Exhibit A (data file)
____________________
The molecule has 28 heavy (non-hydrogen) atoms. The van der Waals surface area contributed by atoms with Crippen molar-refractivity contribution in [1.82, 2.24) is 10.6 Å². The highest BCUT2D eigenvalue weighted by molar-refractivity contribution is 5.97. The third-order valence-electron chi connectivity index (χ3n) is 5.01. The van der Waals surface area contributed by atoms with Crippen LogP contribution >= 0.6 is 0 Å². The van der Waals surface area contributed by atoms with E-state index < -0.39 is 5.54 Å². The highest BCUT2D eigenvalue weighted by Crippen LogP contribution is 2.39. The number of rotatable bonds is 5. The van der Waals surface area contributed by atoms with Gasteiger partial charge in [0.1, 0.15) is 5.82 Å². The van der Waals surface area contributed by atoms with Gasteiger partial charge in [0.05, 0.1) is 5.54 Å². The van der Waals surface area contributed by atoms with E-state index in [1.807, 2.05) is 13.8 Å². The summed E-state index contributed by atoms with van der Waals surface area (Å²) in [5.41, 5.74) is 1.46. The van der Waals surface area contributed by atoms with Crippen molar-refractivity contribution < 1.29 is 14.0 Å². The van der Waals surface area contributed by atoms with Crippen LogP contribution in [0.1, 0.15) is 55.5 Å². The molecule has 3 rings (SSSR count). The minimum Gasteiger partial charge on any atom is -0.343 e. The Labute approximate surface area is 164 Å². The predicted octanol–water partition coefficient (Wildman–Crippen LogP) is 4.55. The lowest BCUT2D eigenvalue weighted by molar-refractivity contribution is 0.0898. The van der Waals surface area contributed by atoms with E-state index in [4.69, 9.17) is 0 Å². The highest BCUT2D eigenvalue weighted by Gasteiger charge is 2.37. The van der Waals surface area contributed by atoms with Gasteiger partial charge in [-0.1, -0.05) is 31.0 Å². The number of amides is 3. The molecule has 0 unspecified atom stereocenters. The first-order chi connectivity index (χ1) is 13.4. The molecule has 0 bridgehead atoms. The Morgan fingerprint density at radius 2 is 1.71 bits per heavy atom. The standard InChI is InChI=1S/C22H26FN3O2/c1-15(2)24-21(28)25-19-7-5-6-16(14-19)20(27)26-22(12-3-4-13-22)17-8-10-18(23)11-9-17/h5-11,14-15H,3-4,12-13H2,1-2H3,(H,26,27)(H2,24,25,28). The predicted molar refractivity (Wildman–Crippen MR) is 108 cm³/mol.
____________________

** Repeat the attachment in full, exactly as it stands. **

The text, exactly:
The molecule has 28 heavy (non-hydrogen) atoms. The van der Waals surface area contributed by atoms with Crippen molar-refractivity contribution in [1.82, 2.24) is 10.6 Å². The highest BCUT2D eigenvalue weighted by molar-refractivity contribution is 5.97. The third-order valence-electron chi connectivity index (χ3n) is 5.01. The van der Waals surface area contributed by atoms with Crippen LogP contribution >= 0.6 is 0 Å². The van der Waals surface area contributed by atoms with E-state index < -0.39 is 5.54 Å². The highest BCUT2D eigenvalue weighted by Crippen LogP contribution is 2.39. The number of rotatable bonds is 5. The van der Waals surface area contributed by atoms with Gasteiger partial charge in [0.1, 0.15) is 5.82 Å². The van der Waals surface area contributed by atoms with Gasteiger partial charge in [0.05, 0.1) is 5.54 Å². The van der Waals surface area contributed by atoms with E-state index in [1.807, 2.05) is 13.8 Å². The summed E-state index contributed by atoms with van der Waals surface area (Å²) in [5.41, 5.74) is 1.46. The van der Waals surface area contributed by atoms with Crippen molar-refractivity contribution < 1.29 is 14.0 Å². The van der Waals surface area contributed by atoms with Crippen LogP contribution in [0.1, 0.15) is 55.5 Å². The molecule has 3 rings (SSSR count). The minimum Gasteiger partial charge on any atom is -0.343 e. The Labute approximate surface area is 164 Å². The predicted octanol–water partition coefficient (Wildman–Crippen LogP) is 4.55. The lowest BCUT2D eigenvalue weighted by molar-refractivity contribution is 0.0898. The van der Waals surface area contributed by atoms with E-state index in [4.69, 9.17) is 0 Å². The highest BCUT2D eigenvalue weighted by Gasteiger charge is 2.37. The van der Waals surface area contributed by atoms with Gasteiger partial charge in [-0.1, -0.05) is 31.0 Å². The number of amides is 3. The molecule has 0 unspecified atom stereocenters. The first-order chi connectivity index (χ1) is 13.4. The molecule has 0 bridgehead atoms. The Morgan fingerprint density at radius 2 is 1.71 bits per heavy atom. The standard InChI is InChI=1S/C22H26FN3O2/c1-15(2)24-21(28)25-19-7-5-6-16(14-19)20(27)26-22(12-3-4-13-22)17-8-10-18(23)11-9-17/h5-11,14-15H,3-4,12-13H2,1-2H3,(H,26,27)(H2,24,25,28). The predicted molar refractivity (Wildman–Crippen MR) is 108 cm³/mol.